There’s another sports agent and college football scandal, and this one involves the University of North Carolina at Chapel Hill. The North Carolina Secretary of State commenced an investigation into sports agents, which revealed that a Georgia man sent cash to Marvin Austin, a former North Carolina football player. The investigation also revealed that several other college student-athletes nationwide were involved, and the Georgia man even paid a college tutor. The man named in the scheme was Terry Watson of the Watson Sports Agency, registered in Marietta, Georgia.UNC vs. Georgia Tech

North Carolina investigators have discovered FedEx records that show that packages were sent to Austin from Georgia by a Watson associate. Austin claims that he once received $2,000 in cash from the agency. Records also showed that packages were sent to Jennifer Wiley, a UNC football tutor. Furthermore, it was discovered that Wiley paid for former UNC football player Greg Little’s parking tickets and airline flights. A raid on Watson’s office also revealed documents and text messages showing reports of money wired into several student-athletes’ bank accounts. Patrick Jones, a Watson associate, told investigators that he regularly sent packages of cash to players whom Watson was attempting to recruit because it was the only way to compete with bigger agencies.

North Carolina, one of 42 states with laws regulating sports agencies launched its investigation shortly after the NCAA began an investigation at the University of North Carolina. Under North Carolina’s Uniform Athletes Agent Act, agents must register with the Secretary of State’s office, which Watson also initially failed to do, though he nevertheless began communicating with North Carolina student-athletes. The Act is designed to protect student-athletes from agents like Watson who offer gifts in exchange for representation. Violation of the Act is a Class I felony with a maximum prison sentence of 15 months, and carries potential civil penalties up to $25,000. The decision on whether or not to prosecute Watson has not been made.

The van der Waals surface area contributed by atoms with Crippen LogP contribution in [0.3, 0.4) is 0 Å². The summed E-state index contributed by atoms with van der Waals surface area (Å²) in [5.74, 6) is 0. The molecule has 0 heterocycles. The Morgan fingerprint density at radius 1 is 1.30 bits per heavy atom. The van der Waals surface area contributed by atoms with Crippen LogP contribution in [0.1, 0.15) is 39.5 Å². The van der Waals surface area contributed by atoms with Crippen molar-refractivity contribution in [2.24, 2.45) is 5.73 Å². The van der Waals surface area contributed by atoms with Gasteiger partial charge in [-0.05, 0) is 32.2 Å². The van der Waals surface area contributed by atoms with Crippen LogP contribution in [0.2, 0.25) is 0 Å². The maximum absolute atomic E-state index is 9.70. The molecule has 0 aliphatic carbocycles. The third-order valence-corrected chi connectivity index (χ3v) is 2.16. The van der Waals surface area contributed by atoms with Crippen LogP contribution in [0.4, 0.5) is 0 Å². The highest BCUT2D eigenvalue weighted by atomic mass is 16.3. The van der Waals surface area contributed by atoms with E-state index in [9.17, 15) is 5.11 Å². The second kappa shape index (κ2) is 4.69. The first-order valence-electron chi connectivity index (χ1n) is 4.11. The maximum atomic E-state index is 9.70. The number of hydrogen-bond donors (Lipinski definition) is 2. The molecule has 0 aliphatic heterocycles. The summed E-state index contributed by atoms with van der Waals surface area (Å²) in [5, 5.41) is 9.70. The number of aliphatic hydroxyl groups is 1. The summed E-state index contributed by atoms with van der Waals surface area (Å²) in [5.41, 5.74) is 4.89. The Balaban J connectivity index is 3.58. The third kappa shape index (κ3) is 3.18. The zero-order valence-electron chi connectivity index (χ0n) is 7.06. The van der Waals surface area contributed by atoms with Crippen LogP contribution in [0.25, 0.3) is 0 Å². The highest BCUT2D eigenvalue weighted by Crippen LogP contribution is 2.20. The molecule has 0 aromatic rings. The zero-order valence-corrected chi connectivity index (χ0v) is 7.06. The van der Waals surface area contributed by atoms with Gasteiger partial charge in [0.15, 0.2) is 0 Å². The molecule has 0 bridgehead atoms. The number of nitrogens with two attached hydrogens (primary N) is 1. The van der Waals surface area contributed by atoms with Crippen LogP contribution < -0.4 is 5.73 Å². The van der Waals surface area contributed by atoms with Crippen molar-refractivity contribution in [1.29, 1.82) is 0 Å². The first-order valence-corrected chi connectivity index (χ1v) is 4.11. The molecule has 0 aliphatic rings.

–R.L. Forance

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3 Responses to Sports Agency Allegedly Paying College Football Players

  1. Mike says:

    Good post R.L. Perhaps the most amazing sentence is this one: “The Act is designed to protect student-athletes from agents like Watson who offer gifts in exchange for representation.” I wonder what exactly it is that student-athletes need to be “protected” from when it comes to cash in an envelope. I find it pretty amazing that you can send someone cash and because of that face up to 15 months of jail time.

  2. Andrew Solinger says:

    This case is just another in a long string of NCAA investigations of similar payments being made to collegiate players. While Mr. Watson’s actions clearly violate state law (not to mention Marvin Austin’s violations of NCAA regulations), this story highlights the uphill battle that the NCAA is facing in trying to ban such payments to college athletes. There is also a much bigger question here about the wisdom of such regulations.
    There are currently over 800 registered NFL agents representing around 2000 NFL players and aspiring players. That means that likely there are a large number of agents in the lower strata of sports agents who must fight and do anything possible to get that one player who may finally make it big in professional sports. Aside from the obvious question about the overall wisdom of the ban on paying college players at all, there is still the issue of effectively enforcing this ban given that hundreds of wanna-be agents are walking around trying to recruit college players beyond the view of NCAA investigators. Until we address both issues cases like this will continue to happen with perhaps greater frequency, as the salaries of professional athletes continue to rise.

  3. sports says:

    this is a right decision for University of North Carolina collage football players .thank you for this decision of sports agency and thanks for blog owner.